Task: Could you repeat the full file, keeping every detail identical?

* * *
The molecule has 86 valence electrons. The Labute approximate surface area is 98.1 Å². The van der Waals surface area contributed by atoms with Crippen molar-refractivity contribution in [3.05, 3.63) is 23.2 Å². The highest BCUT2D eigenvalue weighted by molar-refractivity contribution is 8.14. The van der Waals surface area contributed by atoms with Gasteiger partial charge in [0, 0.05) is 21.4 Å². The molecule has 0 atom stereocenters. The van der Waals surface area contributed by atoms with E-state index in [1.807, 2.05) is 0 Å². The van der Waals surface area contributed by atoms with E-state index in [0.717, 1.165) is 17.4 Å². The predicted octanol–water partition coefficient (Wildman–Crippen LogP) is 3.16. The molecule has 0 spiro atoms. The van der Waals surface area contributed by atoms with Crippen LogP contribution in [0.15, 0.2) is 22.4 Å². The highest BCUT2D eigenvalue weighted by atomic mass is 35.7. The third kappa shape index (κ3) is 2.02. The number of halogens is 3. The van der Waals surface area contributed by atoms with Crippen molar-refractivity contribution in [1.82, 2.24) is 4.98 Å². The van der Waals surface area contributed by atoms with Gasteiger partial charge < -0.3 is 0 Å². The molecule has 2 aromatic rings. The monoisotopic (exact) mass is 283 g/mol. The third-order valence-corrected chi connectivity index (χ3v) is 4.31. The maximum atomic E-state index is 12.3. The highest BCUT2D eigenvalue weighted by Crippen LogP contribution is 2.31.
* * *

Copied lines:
The molecule has 86 valence electrons. The Labute approximate surface area is 98.1 Å². The van der Waals surface area contributed by atoms with Crippen molar-refractivity contribution in [3.05, 3.63) is 23.2 Å². The highest BCUT2D eigenvalue weighted by molar-refractivity contribution is 8.14. The van der Waals surface area contributed by atoms with Gasteiger partial charge in [0, 0.05) is 21.4 Å². The molecule has 0 atom stereocenters. The van der Waals surface area contributed by atoms with E-state index in [1.807, 2.05) is 0 Å². The van der Waals surface area contributed by atoms with E-state index in [0.717, 1.165) is 17.4 Å². The predicted octanol–water partition coefficient (Wildman–Crippen LogP) is 3.16. The molecule has 0 spiro atoms. The van der Waals surface area contributed by atoms with Crippen LogP contribution in [0.15, 0.2) is 22.4 Å². The highest BCUT2D eigenvalue weighted by atomic mass is 35.7. The third kappa shape index (κ3) is 2.02. The number of halogens is 3. The van der Waals surface area contributed by atoms with Crippen molar-refractivity contribution in [1.82, 2.24) is 4.98 Å². The van der Waals surface area contributed by atoms with Gasteiger partial charge < -0.3 is 0 Å². The molecule has 2 aromatic rings. The monoisotopic (exact) mass is 283 g/mol. The third-order valence-corrected chi connectivity index (χ3v) is 4.31. The maximum atomic E-state index is 12.3. The highest BCUT2D eigenvalue weighted by Crippen LogP contribution is 2.31.